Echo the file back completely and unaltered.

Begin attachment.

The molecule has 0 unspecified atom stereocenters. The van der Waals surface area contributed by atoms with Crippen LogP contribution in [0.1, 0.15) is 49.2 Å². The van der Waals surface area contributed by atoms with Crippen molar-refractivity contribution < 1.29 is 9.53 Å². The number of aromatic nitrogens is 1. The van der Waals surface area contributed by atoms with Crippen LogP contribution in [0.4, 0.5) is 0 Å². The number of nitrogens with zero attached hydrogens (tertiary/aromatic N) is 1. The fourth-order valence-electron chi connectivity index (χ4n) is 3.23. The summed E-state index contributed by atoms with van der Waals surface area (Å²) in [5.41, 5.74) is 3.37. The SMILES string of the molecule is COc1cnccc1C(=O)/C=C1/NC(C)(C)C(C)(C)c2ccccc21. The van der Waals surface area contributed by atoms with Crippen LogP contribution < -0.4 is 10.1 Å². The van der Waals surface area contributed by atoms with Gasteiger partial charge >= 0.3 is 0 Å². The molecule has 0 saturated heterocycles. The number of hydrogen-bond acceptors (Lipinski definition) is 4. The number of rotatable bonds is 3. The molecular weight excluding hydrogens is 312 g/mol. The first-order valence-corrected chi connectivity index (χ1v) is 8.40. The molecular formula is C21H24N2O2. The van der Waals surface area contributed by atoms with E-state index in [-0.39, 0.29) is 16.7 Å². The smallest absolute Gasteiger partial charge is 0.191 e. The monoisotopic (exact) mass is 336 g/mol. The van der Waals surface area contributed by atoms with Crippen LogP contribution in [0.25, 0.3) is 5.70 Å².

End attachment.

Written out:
The molecule has 0 unspecified atom stereocenters. The van der Waals surface area contributed by atoms with Crippen LogP contribution in [0.1, 0.15) is 49.2 Å². The van der Waals surface area contributed by atoms with Crippen molar-refractivity contribution < 1.29 is 9.53 Å². The number of aromatic nitrogens is 1. The van der Waals surface area contributed by atoms with Crippen LogP contribution in [0.4, 0.5) is 0 Å². The number of nitrogens with zero attached hydrogens (tertiary/aromatic N) is 1. The fourth-order valence-electron chi connectivity index (χ4n) is 3.23. The summed E-state index contributed by atoms with van der Waals surface area (Å²) in [5.41, 5.74) is 3.37. The SMILES string of the molecule is COc1cnccc1C(=O)/C=C1/NC(C)(C)C(C)(C)c2ccccc21. The van der Waals surface area contributed by atoms with Crippen LogP contribution < -0.4 is 10.1 Å². The van der Waals surface area contributed by atoms with Gasteiger partial charge >= 0.3 is 0 Å². The molecule has 0 saturated heterocycles. The number of hydrogen-bond acceptors (Lipinski definition) is 4. The number of rotatable bonds is 3. The molecular weight excluding hydrogens is 312 g/mol. The first-order valence-corrected chi connectivity index (χ1v) is 8.40. The molecular formula is C21H24N2O2. The van der Waals surface area contributed by atoms with E-state index in [-0.39, 0.29) is 16.7 Å². The smallest absolute Gasteiger partial charge is 0.191 e. The monoisotopic (exact) mass is 336 g/mol. The van der Waals surface area contributed by atoms with Crippen LogP contribution in [0.25, 0.3) is 5.70 Å².